Conquering Fear/Anxiety – Last Part

I hate to leave things unfinished or incomplete. I’ve stayed awake all night to finish a book, binge watched TV shows, worked until the very last second . . . all out of a need for a sense of resolution. Stopping in the middle of anything makes me feel restless.

Hence, when I realized that tomorrow is the date I’m meant to return a library book, I made it a point to set aside some time to finish reading it. The book is called the Complete Idiot’s Guide to Conquering Fear and Anxiety. I checked it out, because I’ve always had anxiety issues, but they’ve gotten worse since I started working as a nurse four months ago. I started a series of blog posts while reading it, to make sure I was actually reflecting on it. The first of those posts is linked, here: Conquering Fear/Anxiety – pt. 1.

What I didn’t realize is that the last couple of chapters are specifically about having a child/teenager who suffers from anxiety. Not exactly relevant, to me, because I’m currently childless. That said, I still felt obligated to read the chapters and to create this post to wrap things up.

And it’s worth noting, I suppose, that I did suffer from separation anxiety as a child.

I fought against going to school as a kid, because I didn’t want to leave my mom – she worked evenings, see, so she was only home during the day and after I was already in bed at night. I distinctly remember one instance when she had to call the school’s counselor, because I was hiding behind a recliner and refusing to get dressed for school. I remember the meeting we had, later that day, at the school, but not the outcome of it. I eventually become home-schooled, which suited me much better. It wasn’t until I was thirteen that I went back to public school and event hat ended when I dropped out at seventeen to get my GED.

Honestly, I have already recognized that I do much the same thing now, with work, that I did then, with school. The book refers to it as the “Monday-to-Friday Tummy Aches.”

A child complains of an upset stomach, but miraculously feels better on the weekend.

I was scheduled to work on Thursday. I woke up and started getting ready, but then felt like I was going to throw up. I did, in fact, go into the bathroom and dry heave. I asked my other half if he thought I should call out sick. I fretted, because he wouldn’t be able to pick me up from work, if I did go and became sick again. I hesitated, because it was after our designated cut-off time for call outs and would mean taking points.

He told me to go to work. He said I’d been fine the day before. He explained that I could take a taxi home, if I did get sick again. He reassured me that it was better to go in and be sent home than it was to call out at the last minute.

Of course, he was right, as per usual.

I got to work feeling like a nervous wreck, but I didn’t throw up or dry heave again. I made it through the entire shift and left feeling . . . not accomplished, but at least relieved to have made it through the day.

Currently, I’m working on settling my nerves for tomorrow. I do work again, tomorrow, after having had two days off. There are a million little things I’m anxious about, regarding that fact, but I’m trying to remind myself that I have officially been a nurse for four months. I have not made any drastic mistakes, in that time. I’ve done well, mostly.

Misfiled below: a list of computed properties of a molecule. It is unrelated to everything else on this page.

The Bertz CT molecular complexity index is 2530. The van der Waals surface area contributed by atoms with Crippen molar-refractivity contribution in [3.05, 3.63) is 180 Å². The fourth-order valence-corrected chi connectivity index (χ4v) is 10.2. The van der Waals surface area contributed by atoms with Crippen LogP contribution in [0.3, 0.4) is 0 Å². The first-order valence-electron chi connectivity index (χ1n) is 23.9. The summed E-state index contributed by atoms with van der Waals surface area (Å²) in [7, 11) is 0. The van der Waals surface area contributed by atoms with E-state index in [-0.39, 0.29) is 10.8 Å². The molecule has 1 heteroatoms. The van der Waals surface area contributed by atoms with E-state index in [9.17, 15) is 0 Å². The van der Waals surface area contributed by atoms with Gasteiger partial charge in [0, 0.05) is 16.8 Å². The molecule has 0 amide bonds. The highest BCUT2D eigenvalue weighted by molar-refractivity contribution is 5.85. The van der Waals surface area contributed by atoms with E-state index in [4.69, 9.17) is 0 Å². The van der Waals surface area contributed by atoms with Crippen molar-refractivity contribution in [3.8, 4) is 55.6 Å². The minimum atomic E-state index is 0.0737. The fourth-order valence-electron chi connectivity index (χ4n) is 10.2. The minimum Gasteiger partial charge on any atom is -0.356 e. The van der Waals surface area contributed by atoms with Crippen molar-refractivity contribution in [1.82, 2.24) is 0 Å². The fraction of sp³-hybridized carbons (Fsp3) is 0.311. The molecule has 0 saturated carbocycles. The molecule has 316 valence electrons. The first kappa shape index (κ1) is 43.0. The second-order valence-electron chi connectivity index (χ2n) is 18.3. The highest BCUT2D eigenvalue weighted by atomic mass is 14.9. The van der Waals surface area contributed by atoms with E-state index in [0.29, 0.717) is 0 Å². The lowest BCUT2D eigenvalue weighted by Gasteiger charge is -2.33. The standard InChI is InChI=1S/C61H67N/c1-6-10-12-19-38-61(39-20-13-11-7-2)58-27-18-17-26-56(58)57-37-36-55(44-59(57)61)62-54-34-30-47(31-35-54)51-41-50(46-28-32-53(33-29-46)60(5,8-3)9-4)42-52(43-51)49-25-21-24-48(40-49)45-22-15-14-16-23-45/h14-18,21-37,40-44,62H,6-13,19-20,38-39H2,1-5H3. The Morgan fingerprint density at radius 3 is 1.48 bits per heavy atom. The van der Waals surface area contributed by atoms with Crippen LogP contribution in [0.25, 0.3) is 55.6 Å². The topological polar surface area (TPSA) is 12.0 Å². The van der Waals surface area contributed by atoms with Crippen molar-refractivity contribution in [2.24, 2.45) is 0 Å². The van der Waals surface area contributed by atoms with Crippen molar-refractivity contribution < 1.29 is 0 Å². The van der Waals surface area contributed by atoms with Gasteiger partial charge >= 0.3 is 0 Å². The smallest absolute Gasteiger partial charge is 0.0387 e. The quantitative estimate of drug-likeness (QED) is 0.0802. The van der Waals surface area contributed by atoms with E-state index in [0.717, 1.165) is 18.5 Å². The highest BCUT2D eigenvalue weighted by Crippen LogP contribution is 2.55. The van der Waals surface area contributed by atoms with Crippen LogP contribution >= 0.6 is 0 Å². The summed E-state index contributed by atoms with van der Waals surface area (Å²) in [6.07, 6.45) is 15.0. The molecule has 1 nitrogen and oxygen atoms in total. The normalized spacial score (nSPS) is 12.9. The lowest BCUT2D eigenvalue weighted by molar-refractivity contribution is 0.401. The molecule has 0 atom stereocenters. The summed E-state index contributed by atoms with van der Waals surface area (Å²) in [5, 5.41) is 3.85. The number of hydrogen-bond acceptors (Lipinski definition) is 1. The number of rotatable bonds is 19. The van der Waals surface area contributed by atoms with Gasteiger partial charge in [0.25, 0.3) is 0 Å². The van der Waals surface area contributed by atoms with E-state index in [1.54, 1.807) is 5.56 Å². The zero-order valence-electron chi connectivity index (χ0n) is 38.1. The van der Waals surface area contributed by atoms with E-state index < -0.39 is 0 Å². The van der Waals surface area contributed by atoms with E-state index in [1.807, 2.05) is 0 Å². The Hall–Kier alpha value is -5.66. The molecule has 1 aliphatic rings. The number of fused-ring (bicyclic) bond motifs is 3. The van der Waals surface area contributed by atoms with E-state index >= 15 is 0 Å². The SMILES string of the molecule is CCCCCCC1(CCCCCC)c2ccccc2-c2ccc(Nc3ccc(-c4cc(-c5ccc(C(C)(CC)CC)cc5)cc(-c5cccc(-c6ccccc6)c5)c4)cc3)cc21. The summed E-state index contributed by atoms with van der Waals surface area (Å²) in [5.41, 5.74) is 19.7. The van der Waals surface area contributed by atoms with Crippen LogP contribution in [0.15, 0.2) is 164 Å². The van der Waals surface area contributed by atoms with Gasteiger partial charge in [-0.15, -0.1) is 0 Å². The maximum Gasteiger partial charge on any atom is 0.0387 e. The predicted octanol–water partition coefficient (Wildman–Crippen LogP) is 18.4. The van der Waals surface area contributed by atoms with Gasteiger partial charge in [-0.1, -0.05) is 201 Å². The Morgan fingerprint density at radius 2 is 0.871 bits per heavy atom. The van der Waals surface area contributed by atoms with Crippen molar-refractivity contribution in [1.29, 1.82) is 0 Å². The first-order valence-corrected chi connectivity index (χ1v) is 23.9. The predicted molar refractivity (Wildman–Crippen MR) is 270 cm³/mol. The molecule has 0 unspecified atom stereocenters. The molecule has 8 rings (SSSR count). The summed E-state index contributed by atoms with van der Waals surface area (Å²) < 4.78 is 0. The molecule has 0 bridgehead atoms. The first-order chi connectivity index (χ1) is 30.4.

I’m getting off track a bit. That said, I don’t have anything else to say that specifically relates to this series of posts. I’m glad that it’s done as well as it has. I hope it’s been interesting or helpful to others. I’m also looking forward to starting my next book.

This is a short post, I know, but it’s as long as it needs to be, I guess.

 

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Conquering Fear/Anxiety – pt. 7

“Once you’ve been bitten by a snake, you are very cautious even of a coiled rope.” – the Dalai Lama.

Logically, of course, you know the rope is just that . . . a rope.

Fear, however, doesn’t generally listen to logical arguments and sees . . . a snake.

The book I’m reading and basing this series of blogs off of is titled the Complete Idiot’s Guide to Conquering Fear and Anxiety. The first post, Conquering Fear/Anxiety – pt. 1, is not necessary. Nor are the others, if you’d rather just read this one, but there is some continuity between them all.

You see, the section of the book I’m currently reading involves taking closer looks at anxiety, panic disorders, obsessions, and trauma. The quote above is in the part that deals with trauma. It resonated with me, despite the fact that I don’t really think of myself as having suffered anything traumatic. Which, of course, made me curious and got me to thinking about that. After a little while, I realized that my panic attacks could be considered a form of trauma – at least by this book’s definition of it.

The above quote, in fact, is relatable to me, because of my anxiety and my panic attacks.

I had one panic attack and now anxiously await another . . . to the point where every rope does indeed look like a snake. Metaphorically, in my case, but still.

Another quote, directly from the book, is, “You tell yourself to relax, but it comes out as RELAX, RELAX.” This is accurate. Especially when I’m trying to settle down during an attack. I literally walk around the hospital I work at thinking, “Just BREATH. Just FUCKING breath. In. Out. CALM DOWN, DAMMIT!”

Not exactly relaxing.

Less Dalai Lama. More drill sergeant.